Washington State Governor Jay Inslee teed up the states' rights fight with Washington, D.C., Monday (March 5), signing what he billed proudly as the first state law imposing net neutrality "protections" in the wake of the FCC's 2015 Open Internet order rule rollback last December.
The Washington state legislature voted late last year to prohibit companies offering internet access from blocking, throttling or paid prioritization.
ISPs have said they don't and won't block or throttle data, but generally want the freedom to experiment with paid prioritization business models, though they have signaled that doesn't mean creating fast and slow "lanes."
“Today we make history: Washington will be the first state in the nation to preserve the open internet,” said Inslee. “We’ve seen the power of an open internet. It allows a student in Washington to connect with researchers all around the world, or a small business to compete in the global marketplace. It’s allowed the free flow of information and ideas in one of the greatest demonstrations of free speech in our history.”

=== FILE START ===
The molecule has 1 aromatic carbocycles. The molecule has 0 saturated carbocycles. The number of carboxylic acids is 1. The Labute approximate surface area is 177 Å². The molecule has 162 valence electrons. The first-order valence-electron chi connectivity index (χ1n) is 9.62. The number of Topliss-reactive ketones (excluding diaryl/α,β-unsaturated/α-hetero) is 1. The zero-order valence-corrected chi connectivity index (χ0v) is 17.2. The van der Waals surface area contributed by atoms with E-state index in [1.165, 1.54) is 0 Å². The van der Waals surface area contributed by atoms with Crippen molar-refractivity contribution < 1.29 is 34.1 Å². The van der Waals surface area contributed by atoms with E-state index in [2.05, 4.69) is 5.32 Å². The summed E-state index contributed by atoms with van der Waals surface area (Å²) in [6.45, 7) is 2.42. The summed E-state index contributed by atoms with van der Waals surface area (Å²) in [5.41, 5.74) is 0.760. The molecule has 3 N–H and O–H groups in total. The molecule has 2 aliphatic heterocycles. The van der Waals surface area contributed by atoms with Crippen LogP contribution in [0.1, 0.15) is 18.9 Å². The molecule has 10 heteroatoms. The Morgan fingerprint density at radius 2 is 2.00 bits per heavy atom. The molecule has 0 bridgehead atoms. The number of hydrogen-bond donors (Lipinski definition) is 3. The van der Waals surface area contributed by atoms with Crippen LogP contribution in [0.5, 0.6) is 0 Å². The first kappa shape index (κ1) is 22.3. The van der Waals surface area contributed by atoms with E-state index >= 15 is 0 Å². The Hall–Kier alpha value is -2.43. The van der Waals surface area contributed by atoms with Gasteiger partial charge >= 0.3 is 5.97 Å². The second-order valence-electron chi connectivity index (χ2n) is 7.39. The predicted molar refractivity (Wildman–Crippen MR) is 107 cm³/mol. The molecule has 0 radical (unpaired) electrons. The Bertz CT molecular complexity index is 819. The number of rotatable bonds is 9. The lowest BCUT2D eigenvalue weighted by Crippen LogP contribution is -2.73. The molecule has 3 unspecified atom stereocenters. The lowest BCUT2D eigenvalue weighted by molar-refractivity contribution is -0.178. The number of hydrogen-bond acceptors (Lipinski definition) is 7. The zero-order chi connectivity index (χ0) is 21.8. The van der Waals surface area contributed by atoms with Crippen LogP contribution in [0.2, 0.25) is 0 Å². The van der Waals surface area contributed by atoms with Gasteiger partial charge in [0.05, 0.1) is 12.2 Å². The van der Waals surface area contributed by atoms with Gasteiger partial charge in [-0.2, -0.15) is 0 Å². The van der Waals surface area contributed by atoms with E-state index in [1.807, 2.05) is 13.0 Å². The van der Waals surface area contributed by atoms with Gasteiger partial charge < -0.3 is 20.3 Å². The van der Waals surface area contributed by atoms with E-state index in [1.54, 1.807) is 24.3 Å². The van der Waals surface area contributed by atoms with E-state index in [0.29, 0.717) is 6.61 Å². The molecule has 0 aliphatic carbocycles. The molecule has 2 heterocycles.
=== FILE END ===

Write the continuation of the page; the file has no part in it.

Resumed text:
Washington is one of several states with bills in the works; additionally, governors in a handful of other states have signed executive orders preventing state contracts with ISPs that don't hew to similar prohibitions.
The FCC's Restoring Internet Freedom Order rolling back the rules against blocking, throttling and paid prioritization also pre-empted state attempts to re-impose them, but it is unclear how that applies to state contracts. In any case, a legal fight is brewing along with the other legal fight to nullify the order. Companies and groups have begun to sue the FCC to challenge the December rules rollback, and in congress, Hill Democrats -- plus one Republican -- are aiming for a Congressional Review Act resolution.